Guilford and the Civil War

by Tracy Tomaselli

Guilford & the Civil War

Between the years 1861 and 1865, the United States was engaged in the Civil War, the deadliest war in American history. Guilford did its duty, providing men, supplies and support.

The Town sent hundreds of its men off to the war; sons, fathers, brothers, uncles, cousins and neighbors. Many of these loved ones did not return and their sacrifices have been memorialized on the Civil War monument that stands proudly in the center of the Guilford Green, an homage to those brave souls who fought and suffered.

During the war, Guilford held special town meetings to defend and maintain the national government “at every hazard and to the last extremity.”[1]  Support and care for the soldiers and their families were appropriated in town resolutions.  Liberty poles were erected in Guilford and North Guilford.  Citizens worked to provide what they could, sending linens, blankets, mittens, jellies, fruits, pickles and turkeys to their soldiers.  Guilford soldier Samuel E. Grosvenor exclaimed in his diary, “God bless the ladies of Old Conn.”[2]

Newspaper subscriptions were sent to the men by members of the Third Congregational Church, and a chapel tent was sent to the soldiers in the 1st Connecticut Light Artillery Battery who had formed a religious society in their camp.[3]  Some of Guilford’s women traveled south to the camps and battles to tend the wounded and dying and bring about changes in sanitary conditions.

Even though the majority of citizens supported the war, Guilford had its share of Copperheads and those who opposed it and wanted a peace settlement with the Confederates.  On August 18, 1861, a Confederate flag was raised in North Guilford, in exultation over the federal defeat at Bull Run.[4]  Rebel sympathizers also organized a plan to tar and feather their enemy, Capt. Joseph Hawley, when he visited his wife’s family in Guilford. [5]

In 1860, Guilford had a population of 2,101, occupying 421 households.  These included 23 blacks and 26 mulattos.  North Guilford had a total white population of 523, occupying 111 households.[6] Guilford furnished more than 300 men during the war, including some in the infantry, cavalry, artillery, U.S. Army, U.S. Navy and Colored Troops.  More than sixty of these soldiers died during the war.

The names of 56 who sacrificed their lives for the Union are listed on the Civil War monument.  They were teenagers to men in their 40s, about half of whom died in battle or from wounds received in battle, the others from disease or other causes.  Listed are men who were from Guilford and served for Guilford, those who lived in Guilford at some point in their lives but served for other towns, and others who never lived in Guilford but served as substitutes. The locations listed on the monument give a glimpse where some fought and died.  However, Kinston, N.C., where the highest number of casualties from Guilford took place on March 8, 1865, is not listed.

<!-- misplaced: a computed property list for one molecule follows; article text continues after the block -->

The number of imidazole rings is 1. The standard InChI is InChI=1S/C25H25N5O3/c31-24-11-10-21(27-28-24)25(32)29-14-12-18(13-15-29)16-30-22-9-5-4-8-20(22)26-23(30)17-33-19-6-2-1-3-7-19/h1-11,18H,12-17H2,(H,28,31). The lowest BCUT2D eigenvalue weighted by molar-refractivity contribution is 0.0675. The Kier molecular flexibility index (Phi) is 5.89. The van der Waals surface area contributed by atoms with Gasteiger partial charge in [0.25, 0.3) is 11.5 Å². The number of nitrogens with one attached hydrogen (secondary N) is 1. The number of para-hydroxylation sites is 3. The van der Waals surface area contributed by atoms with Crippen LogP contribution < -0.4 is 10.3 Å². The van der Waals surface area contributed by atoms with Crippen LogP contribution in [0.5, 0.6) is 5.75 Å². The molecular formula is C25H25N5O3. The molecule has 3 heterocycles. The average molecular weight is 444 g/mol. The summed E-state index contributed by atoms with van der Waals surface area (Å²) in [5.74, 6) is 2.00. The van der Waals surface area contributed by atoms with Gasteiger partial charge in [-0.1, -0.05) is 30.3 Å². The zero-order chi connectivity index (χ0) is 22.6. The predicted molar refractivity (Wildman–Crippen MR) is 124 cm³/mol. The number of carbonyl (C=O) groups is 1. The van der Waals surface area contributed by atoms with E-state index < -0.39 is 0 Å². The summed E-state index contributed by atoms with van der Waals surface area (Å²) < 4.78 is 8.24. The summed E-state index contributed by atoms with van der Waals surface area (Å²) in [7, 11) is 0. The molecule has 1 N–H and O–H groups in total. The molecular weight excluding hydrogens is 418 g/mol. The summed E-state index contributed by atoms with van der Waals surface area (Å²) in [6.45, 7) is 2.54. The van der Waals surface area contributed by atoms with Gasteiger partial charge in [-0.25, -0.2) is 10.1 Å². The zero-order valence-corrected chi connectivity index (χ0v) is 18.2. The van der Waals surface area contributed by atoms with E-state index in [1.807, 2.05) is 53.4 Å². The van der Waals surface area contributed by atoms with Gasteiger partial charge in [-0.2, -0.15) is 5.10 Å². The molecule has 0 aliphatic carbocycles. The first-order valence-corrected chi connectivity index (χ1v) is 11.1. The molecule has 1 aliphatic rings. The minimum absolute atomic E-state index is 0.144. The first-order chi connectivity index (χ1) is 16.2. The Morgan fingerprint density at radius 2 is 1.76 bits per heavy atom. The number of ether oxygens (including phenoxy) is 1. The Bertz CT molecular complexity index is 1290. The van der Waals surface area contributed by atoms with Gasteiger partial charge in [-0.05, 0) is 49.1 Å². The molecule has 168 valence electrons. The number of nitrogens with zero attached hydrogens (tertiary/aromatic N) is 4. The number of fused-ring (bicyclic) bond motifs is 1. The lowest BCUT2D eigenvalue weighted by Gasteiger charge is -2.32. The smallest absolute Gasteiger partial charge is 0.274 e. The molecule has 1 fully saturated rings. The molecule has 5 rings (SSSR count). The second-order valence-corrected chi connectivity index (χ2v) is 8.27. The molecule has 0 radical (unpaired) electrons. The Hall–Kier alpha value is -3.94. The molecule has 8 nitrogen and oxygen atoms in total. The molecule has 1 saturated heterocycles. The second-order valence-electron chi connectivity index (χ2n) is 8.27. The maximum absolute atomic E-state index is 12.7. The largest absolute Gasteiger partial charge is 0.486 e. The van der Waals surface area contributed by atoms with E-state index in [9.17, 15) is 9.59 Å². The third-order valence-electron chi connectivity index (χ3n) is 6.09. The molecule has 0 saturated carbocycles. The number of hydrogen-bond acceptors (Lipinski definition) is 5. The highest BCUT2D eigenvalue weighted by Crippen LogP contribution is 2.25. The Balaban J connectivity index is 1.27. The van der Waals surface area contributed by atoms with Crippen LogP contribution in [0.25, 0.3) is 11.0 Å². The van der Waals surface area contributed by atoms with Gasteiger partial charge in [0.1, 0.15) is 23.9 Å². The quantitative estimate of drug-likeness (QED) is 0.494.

The record of service for younger boys was not always documented because of their age.  Two 14-year-old Guilford boys served and died, but are not listed on the monument.  Emerson S. Fowler, an officer’s waiter in the 27th CVI, died at Falmouth, Va., on December 25, 1862, and Ellis Dexter Bradley, a drummer boy, died May 15, 1863, both from Typhoid Fever.

Twenty-one African Americans served for and from Guilford, most of them as substitutes.  One Guilford native, William Henry Wright, traveled to Readville, Mass., to enlist in the 55th MA Infantry (colored) since enlistment had not yet opened up in Connecticut.  Guilford also had one American Indian serve.  Lyman Lawrence, half Pequot, half Narragansett Indian, served in the 29th CT Infantry (colored) and was wounded at the Battle of Chaffin’s Farm.  Elijah Saunders, who stole a team of horses from Guilford, took the offer to enlist for Guilford rather than go to prison.  However, he deserted shortly thereafter.

Many of Guilford’s soldiers were wounded and left disabled.  Some who were captured suffered horribly in Andersonville (Ga.) and Florence (S.C.) prison camps, before dying due to starvation and exposure.

The Civil War Era was an important period in Guilford’s history.  On May 31, 2014, the Guilford 375th Anniversary Committee will present “Guilford and The Civil War: A Day of Tribute” as a way of remembering and honoring these citizens.  And, as in the words inscribed upon the monument, “That their example may speak to coming generations.”

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About the Author: Tracy Tomaselli is a member of the Guilford and the Civil War Committee, a subcommittee of the Guilford 375th Anniversary Committee.


[1] Guilford Town Record Book (F:218-219)
[2] Diary of Samuel E. Grosvenor
[3] History of the 1st CT Light Artillery (1:313)
[4] Crisis (Columbus, OH). 22 Aug 1861. 7.
[5] Hartford Courant (Hartford, CT) 23 Aug 1861. 2.
[6] U.S. Census. 1860.

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